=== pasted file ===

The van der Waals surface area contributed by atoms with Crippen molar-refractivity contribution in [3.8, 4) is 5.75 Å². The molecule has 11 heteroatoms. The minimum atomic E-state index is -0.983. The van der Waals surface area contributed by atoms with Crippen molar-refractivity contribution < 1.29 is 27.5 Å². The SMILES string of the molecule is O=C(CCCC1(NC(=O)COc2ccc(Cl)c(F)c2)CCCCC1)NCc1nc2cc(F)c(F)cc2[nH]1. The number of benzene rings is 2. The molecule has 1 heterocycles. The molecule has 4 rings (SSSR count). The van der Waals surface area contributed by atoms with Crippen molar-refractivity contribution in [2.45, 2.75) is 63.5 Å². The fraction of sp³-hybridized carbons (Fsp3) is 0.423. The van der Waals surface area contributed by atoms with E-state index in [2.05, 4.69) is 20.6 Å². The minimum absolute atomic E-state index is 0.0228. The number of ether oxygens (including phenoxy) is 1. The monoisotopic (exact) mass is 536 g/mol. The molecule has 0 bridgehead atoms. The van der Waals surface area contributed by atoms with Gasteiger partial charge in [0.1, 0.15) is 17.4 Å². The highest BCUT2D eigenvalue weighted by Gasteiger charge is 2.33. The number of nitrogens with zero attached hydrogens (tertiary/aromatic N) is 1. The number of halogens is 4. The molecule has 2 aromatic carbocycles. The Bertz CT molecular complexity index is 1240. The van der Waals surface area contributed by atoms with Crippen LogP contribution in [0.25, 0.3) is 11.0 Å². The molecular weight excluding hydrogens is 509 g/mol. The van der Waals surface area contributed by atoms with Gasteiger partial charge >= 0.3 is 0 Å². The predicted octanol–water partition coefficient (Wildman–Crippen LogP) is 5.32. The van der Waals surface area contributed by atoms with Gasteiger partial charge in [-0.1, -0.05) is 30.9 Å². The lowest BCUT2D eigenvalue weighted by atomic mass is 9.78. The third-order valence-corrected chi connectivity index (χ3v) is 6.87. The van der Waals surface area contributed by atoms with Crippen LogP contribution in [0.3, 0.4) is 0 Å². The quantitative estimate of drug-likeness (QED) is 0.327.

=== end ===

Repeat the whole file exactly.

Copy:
The van der Waals surface area contributed by atoms with Crippen molar-refractivity contribution in [3.8, 4) is 5.75 Å². The molecule has 11 heteroatoms. The minimum atomic E-state index is -0.983. The van der Waals surface area contributed by atoms with Crippen molar-refractivity contribution < 1.29 is 27.5 Å². The SMILES string of the molecule is O=C(CCCC1(NC(=O)COc2ccc(Cl)c(F)c2)CCCCC1)NCc1nc2cc(F)c(F)cc2[nH]1. The number of benzene rings is 2. The molecule has 1 heterocycles. The molecule has 4 rings (SSSR count). The van der Waals surface area contributed by atoms with Crippen molar-refractivity contribution in [2.45, 2.75) is 63.5 Å². The fraction of sp³-hybridized carbons (Fsp3) is 0.423. The van der Waals surface area contributed by atoms with E-state index in [2.05, 4.69) is 20.6 Å². The minimum absolute atomic E-state index is 0.0228. The number of ether oxygens (including phenoxy) is 1. The monoisotopic (exact) mass is 536 g/mol. The molecule has 0 bridgehead atoms. The van der Waals surface area contributed by atoms with Gasteiger partial charge in [0.1, 0.15) is 17.4 Å². The highest BCUT2D eigenvalue weighted by Gasteiger charge is 2.33. The number of nitrogens with zero attached hydrogens (tertiary/aromatic N) is 1. The number of halogens is 4. The molecule has 2 aromatic carbocycles. The Bertz CT molecular complexity index is 1240. The van der Waals surface area contributed by atoms with Crippen LogP contribution in [0.25, 0.3) is 11.0 Å². The molecular weight excluding hydrogens is 509 g/mol. The van der Waals surface area contributed by atoms with Gasteiger partial charge >= 0.3 is 0 Å². The predicted octanol–water partition coefficient (Wildman–Crippen LogP) is 5.32. The van der Waals surface area contributed by atoms with Gasteiger partial charge in [-0.1, -0.05) is 30.9 Å². The lowest BCUT2D eigenvalue weighted by atomic mass is 9.78. The third-order valence-corrected chi connectivity index (χ3v) is 6.87. The van der Waals surface area contributed by atoms with Crippen LogP contribution in [0.3, 0.4) is 0 Å². The quantitative estimate of drug-likeness (QED) is 0.327.